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Making the Move to Multiple Platforms

Francesco Venturini

Communications service providers (CSPs) are struggling to generate the revenues and growth that have made them successful in the past. Three major factors are converging to create a volatile industry landscape.

First, their core business has become commoditized and is no longer profitable. The traditional sale of data plans, pay-TV packages and/or call minutes is no longer a viable way to make money and foster growth in the long term. A CSP may choose to become a low-cost provider selling plans and packages at the lowest price, but a race to the bottom is a dangerous one to join. And, even if won, there is no assurance it will be a profitable option. Given the uncertainty of success, this choice is not the path that many CSPs should consider when making strategic decisions about the direction of their company.

Second, the barriers to entry have shifted. Businesses today don't need to own their own networks to offer digital services, as shown by the digital native platforms. This has created a new, more diverse competitive playing field. We have seen the digital disruptors change the game and put increasing pressure on CSPs, and this competition is likely to intensify in the future. This leads directly to the third challenge.

This last challenge is the rise of the increasingly demanding customer. Consumers do not behave in the way to which CSPs are accustomed. No longer loyal to brands, consumers have become highly demanding, creating new challenges for the incumbent providers.

Consumers have also become more fluid, moving from service provider to service provider. It doesn't matter to them where they get a service or product from, it is simply about where they get the best experience and value. Consequently, having a true omni-channel offering is a requirement to compete for customers today.

A strategic change of direction
With traditional growth eroding at an alarming rate, CSPs urgently need to reinvent themselves, their business models and the way they operate if they wish to be profitable in the years to come.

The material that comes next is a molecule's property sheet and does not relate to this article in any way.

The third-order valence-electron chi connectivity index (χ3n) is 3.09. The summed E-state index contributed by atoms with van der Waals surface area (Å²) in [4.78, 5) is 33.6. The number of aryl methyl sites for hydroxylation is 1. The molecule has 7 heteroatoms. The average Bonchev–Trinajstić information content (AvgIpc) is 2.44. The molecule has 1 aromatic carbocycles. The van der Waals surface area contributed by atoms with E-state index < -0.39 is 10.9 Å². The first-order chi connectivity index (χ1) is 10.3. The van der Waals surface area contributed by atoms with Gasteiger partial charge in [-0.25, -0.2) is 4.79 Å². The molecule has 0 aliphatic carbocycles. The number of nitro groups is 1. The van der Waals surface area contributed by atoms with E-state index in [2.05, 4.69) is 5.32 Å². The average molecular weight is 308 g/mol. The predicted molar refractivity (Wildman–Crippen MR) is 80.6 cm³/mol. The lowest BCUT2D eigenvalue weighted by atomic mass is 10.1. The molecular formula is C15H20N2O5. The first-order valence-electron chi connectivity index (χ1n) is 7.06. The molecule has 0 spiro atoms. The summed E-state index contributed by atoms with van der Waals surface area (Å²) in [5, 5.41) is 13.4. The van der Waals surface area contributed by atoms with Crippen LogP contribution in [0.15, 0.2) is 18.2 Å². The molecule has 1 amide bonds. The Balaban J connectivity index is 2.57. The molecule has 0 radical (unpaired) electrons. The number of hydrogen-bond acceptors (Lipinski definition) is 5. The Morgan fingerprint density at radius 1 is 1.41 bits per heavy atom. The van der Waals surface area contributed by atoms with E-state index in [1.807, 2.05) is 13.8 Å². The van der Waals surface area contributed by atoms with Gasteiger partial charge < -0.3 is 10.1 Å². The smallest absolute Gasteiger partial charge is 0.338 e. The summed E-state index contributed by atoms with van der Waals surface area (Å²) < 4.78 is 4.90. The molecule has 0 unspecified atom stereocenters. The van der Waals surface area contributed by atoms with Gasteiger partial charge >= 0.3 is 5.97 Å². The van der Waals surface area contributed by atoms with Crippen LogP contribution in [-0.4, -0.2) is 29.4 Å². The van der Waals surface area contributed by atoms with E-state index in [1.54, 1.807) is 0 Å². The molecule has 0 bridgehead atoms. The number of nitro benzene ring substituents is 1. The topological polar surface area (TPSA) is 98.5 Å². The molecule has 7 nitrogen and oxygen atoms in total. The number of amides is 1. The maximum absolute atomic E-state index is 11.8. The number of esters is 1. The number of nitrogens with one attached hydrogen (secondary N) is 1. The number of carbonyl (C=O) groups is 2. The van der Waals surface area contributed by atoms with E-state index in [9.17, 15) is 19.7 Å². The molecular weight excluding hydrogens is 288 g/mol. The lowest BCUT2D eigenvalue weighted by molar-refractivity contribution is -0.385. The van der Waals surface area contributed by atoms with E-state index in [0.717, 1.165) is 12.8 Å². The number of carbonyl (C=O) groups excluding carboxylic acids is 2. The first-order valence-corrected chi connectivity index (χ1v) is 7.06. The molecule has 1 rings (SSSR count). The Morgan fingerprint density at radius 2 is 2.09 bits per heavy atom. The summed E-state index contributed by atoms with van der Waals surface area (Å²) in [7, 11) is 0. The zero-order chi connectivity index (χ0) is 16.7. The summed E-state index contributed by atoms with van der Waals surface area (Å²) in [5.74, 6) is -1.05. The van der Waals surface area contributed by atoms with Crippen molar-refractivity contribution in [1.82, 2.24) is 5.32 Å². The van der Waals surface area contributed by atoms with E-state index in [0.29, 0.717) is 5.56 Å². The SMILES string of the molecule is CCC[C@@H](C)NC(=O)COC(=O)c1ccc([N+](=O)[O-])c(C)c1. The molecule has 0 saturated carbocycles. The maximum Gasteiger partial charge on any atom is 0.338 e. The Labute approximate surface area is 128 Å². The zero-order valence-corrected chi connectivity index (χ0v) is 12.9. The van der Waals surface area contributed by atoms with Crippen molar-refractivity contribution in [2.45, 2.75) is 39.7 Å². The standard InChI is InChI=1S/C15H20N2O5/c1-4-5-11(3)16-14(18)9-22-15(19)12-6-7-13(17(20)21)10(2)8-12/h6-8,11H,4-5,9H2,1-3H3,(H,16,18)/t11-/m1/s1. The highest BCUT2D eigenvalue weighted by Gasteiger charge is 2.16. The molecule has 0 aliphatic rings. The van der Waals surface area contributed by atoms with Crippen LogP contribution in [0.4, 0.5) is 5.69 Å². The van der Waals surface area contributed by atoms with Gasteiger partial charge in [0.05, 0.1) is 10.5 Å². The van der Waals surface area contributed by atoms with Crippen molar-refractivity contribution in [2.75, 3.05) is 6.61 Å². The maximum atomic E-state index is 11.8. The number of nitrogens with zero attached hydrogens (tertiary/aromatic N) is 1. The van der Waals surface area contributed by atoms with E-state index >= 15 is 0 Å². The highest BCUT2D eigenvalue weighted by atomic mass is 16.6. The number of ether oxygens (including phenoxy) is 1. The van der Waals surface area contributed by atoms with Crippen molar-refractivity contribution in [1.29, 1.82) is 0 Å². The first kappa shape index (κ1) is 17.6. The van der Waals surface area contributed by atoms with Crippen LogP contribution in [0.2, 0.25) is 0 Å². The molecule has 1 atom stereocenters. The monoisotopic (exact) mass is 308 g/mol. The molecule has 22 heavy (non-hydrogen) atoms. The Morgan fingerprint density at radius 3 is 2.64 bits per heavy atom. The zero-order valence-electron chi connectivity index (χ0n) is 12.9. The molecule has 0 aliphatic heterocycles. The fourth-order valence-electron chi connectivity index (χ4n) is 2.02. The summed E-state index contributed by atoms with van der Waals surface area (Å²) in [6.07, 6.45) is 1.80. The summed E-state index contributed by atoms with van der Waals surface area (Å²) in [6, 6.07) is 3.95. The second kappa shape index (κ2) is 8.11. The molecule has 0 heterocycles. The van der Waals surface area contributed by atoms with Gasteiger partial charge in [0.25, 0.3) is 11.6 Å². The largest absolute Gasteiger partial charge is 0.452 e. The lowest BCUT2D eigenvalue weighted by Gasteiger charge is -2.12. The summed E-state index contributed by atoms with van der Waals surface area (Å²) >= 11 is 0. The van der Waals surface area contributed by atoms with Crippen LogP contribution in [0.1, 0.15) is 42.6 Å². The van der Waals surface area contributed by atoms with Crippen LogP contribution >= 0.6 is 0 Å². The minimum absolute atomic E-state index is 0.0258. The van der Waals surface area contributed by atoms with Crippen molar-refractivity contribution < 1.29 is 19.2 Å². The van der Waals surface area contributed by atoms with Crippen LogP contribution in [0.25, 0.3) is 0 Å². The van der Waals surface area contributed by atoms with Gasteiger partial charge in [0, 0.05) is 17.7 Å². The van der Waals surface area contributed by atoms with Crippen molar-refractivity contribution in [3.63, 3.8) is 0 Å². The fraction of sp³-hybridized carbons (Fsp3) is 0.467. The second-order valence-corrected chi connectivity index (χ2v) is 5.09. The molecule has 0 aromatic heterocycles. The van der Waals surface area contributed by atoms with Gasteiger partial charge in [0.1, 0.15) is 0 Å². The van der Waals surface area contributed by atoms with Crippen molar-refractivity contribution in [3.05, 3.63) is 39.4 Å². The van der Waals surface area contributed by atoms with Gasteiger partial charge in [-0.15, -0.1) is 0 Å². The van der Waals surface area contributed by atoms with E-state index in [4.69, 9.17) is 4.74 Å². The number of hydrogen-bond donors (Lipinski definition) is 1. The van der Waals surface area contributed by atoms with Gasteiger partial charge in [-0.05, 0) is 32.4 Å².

Providers are likely to move in one of three different directions: become a low-cost provider, integrate vertically or pursue the model that has the most chance of long-term success -- become a multi-sided platform provider. Choosing the third strategy means moving away from the traditional linear relationship models with suppliers and customers. And it means moving toward a more dynamic one that easily connects an entire value chain through the ability to launch new digital products and services quickly, leveraging open, multi-speed technology architectures.

Such an approach will enable new operating and revenue models across a more diverse and flexible ecosystem, even across industries. That's because the CSPs' goal is to aggregate all the services, such as home security, energy management and video, among others. When done well, these services aren't just taken by existing customers but the ecosystem members will bring their own customers too.

The challenge is, many CSPs don't have the capital available to quickly and dramatically transform their businesses. It is a huge undertaking and one that must be done in the right way, and importantly, at the right time. The journey will be different for each CSP, based on its current business and infrastructure, available capital, talent skill set and business goals.